Let’s start with some questions:
If you’ve answered “No” to all of these questions, congratulations. You can stop reading now and move on to the next interesting story that you’ve bookmarked.
If you’ve answered “Yes” to any of these questions, then the next question to ask yourself is “What am I going to do about it?”.
It can be quite daunting to think about your career and not quite know where to go next, and it often helps to talk it through with someone.
If you’re lucky enough to have an understanding partner then they are definitely a good place to turn when faced with career dilemmas.
After all, who else knows you as well as they do, and knows the situation that you find yourself in.
You might be fortunate enough to have a network of friends who you’re close to and who can relate to your career choices and provide an external viewpoint.
Or, as is becoming quite common these days, you could speak to a career coach?
Rachel Bitte, Chief People Officer at Jobvite says that “A career coach can be a wonderful asset for any professional … Whether you’re just starting out and unsure which path to take, you’re hoping to find a new passion, or you’re ready to move to the next level, getting an outside perspective from a professional can be extremely helpful.”
As with any kind of coach (whether it be football or life), a career coach is someone who understands the situations you find yourself in and has experience and mechanisms for helping you navigate through them.
A career coach can help you :
Obviously, you can choose to work with a career coach at any point in your career, but there might be specific times when getting support will be especially helpful.
Maybe you need to find a job fast because of upcoming redundancy.
Maybe you’re so frustrated at work that you see no other option than leaving.
Maybe you’ve just noticed that your work is having a significant negative impact on your life.
In all of these instances, where actions needed, a career coach can help by providing a viewpoint that comes with experience and distance, and allow you to introduce some steps relatively quickly.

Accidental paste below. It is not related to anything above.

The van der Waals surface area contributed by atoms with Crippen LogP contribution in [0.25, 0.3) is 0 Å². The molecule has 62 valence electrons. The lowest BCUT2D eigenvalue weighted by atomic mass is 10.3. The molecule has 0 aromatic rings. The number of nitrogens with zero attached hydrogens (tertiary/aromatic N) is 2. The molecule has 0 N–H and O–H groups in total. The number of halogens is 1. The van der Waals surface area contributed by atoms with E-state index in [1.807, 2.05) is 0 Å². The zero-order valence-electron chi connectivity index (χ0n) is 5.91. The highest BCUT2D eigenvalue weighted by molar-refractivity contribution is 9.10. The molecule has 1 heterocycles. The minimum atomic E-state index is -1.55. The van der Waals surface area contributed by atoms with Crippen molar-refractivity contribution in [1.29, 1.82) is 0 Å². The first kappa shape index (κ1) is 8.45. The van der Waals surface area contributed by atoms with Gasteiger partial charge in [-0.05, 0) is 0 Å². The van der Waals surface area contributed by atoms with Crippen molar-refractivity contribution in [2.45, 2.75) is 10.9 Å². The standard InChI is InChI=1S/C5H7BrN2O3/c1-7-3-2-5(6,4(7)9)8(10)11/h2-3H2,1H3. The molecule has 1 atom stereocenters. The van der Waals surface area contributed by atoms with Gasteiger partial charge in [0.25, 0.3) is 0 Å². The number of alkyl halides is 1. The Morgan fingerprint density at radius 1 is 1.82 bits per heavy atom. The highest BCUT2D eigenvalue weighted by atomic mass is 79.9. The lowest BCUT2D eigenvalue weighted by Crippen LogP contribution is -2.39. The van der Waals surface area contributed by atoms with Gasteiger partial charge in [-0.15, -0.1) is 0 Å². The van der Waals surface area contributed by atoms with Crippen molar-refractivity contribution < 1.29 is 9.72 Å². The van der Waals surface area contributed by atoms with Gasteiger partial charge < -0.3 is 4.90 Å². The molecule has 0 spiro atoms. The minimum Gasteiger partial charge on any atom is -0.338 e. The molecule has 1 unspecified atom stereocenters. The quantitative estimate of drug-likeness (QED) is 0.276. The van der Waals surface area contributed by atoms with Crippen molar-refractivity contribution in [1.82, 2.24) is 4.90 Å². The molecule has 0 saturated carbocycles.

Of course, you can undertake research on your own to switch careers. You can put in place a plan to make changes to turn your career in the direction you want. And many people do.
It’s the same with keeping fit. Some people will happily create a fitness regime for themselves and religiously stick to it so they can meet their goals. Other people just need the guidance and accountability that comes with a coach.
When it comes to selecting your career coach, you can follow the Three Rs to make it easier and allow you to find the right person for you:
If I was looking to move into product management, then finding a career coach with a background in product management who is known to a number of my colleagues is going to be preferable to someone whose name I’ve found on Google and who has spent twenty years working in logistics.
At the end of the day, most coaches don’t tie you in to multiple sessions, so you can try it out and see if coaching is for you, or see if the coach is for you. This will give you a sense of whether its a good fit without you having to make a big financial commitment.
It does all depend on the coach you choose and the experience you require from them, but typically you’ll encounter hourly rates of between $50 — $150 per hour.
As part of the services I provide with Getting Started in Product, I do offer some career coaching, with more of a focus on:
If you're interested in this then you can sign up for a session here.
Give it a go.